Every other Tuesday in StoriedK. B. Hoyle explores the ways our cultural narratives act on us individually and in society as a whole.

If you were to only watch the trailer to Mindy Kaling’s new Netflix original show Never Have I Ever, you would probably come away with the impression that it is a vacuous teen comedy about a girl and her friends who are trying to get laid by popular boys before the end of their sophomore year of high school. To be honest, I only tuned in because I saw so much chatter about it amongst fellow Young Adult writers on Twitter that I felt the pressure to be “in” on the latest YA trend. But after I grimaced at the trailer and hit play, the show took me completely by surprise, delivering a cohesion of comedy and emotional depth most adult dramas aim for and fail to reach. The trailer, a marketing tool primed to lure in teen viewers with the promise of sexual content, hardly in any way reflects the actual content or themes of the story. Never have I ever experienced such a bait and switch from TV trailer to TV show reality.

Never Have I Ever is primarily the story of Devi (Maitreyi Ramakrishnan), a first generation Indian American teen girl in suburban Los Angeles who loses her father to a heart attack at a school concert at the end of her freshman year. Because of the public nature of her father’s death, all her peers know what happened, and she is unable to grieve the loss privately. Wanting nothing more than to continue with life as normal, however, Devi refuses to deal with her grief, stuffing it deep inside to the point where she suffers from a psychosomatic paralysis that lasts until the opening of her sophomore year. What snaps her out of her paralysis? She has a reason to stand up, which is to be able to better see a boy she has a crush on: Paxton Hall-Yoshida (Darren Barnet). Miraculously cured, she decides that sophomore year is going to be the year that she and her two best friends will break out of their nerd bubble and become cool—starting with landing boyfriends. And Devi becomes determined to lose her virginity to Paxton, the most popular boy in school.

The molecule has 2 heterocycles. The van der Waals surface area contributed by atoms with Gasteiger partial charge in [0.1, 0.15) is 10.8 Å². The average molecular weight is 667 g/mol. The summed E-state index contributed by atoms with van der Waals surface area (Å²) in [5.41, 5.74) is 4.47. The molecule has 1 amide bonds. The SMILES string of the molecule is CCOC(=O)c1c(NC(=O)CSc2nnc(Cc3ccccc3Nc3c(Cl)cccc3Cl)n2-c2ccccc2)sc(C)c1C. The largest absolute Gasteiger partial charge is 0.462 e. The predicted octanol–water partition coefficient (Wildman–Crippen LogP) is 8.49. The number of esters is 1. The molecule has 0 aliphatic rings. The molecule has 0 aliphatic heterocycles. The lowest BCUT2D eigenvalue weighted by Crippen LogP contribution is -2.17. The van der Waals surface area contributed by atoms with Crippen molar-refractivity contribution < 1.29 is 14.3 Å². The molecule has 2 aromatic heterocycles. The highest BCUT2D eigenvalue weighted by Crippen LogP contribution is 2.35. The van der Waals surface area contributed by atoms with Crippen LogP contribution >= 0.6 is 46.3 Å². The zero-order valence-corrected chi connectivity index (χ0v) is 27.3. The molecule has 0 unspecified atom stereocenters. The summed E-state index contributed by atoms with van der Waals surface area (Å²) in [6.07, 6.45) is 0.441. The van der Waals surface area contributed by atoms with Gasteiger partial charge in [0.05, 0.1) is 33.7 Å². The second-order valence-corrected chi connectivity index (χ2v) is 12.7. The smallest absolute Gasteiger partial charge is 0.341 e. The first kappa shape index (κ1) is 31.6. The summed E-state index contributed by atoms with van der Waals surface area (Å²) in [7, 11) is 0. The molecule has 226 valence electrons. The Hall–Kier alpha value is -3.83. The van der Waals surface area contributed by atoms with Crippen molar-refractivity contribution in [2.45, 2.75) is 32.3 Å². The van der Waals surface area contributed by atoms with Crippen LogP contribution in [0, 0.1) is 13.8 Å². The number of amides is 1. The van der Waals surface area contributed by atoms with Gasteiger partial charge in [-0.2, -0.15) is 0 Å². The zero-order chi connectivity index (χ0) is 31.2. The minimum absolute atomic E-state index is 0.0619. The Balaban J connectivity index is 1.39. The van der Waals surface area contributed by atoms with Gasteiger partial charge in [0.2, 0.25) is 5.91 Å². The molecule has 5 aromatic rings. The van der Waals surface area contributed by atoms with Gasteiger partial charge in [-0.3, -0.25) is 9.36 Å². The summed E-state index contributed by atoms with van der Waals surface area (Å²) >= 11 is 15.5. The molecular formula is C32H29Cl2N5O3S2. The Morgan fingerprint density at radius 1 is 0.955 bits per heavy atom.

What you will find in Never Have I Ever is a surprisingly profound look at grief through the eyes of teenagers.

If you’re reading carefully, you may notice that this story set-up is strange—mixed-genre strange. While containing many of the major touchpoints of a classic YA romcom (a deal with friends to land hot dates, a plan to get laid, fixation on the most popular boy in school, “unequal” pairing of nerd and jock), it’s also set up like a classic and tragic drama. Devi’s loss of her father in the first episode, her subsequent paralysis, her belief that she’s healed (because she can suddenly walk again), and her sudden fixation on wanting to get laid strike a dissonant chord with the knowledge the viewer holds that this girl is definitely not well. She may be healed in body, but she is not healed in mind or spirit. And that’s part of what keeps you watching: Devi is an explosion waiting to happen.

Which is maybe why the production team enlisted John McEnroe to narrate the story—as himself. That’s right. The bad boy of tennis with the famously explosive temper acts as a somewhat deadpan and often humorous narrator of every episode except one and even steps in at the end for a brief cameo. In a show that on the surface seems to promise laughs from teen sexcapades, John McEnroe ends up serving as frequent comic relief to break up scenes of grief and emotional tension. (Have I mentioned this show serves up the unexpected at every turn? Because it does.) Do teens these days even know who John McEnroe is? No matter—he narrates his own introduction just to clear up any possible confusion, and as the narrator of the show, he acts also as Devi’s simmering inner anger.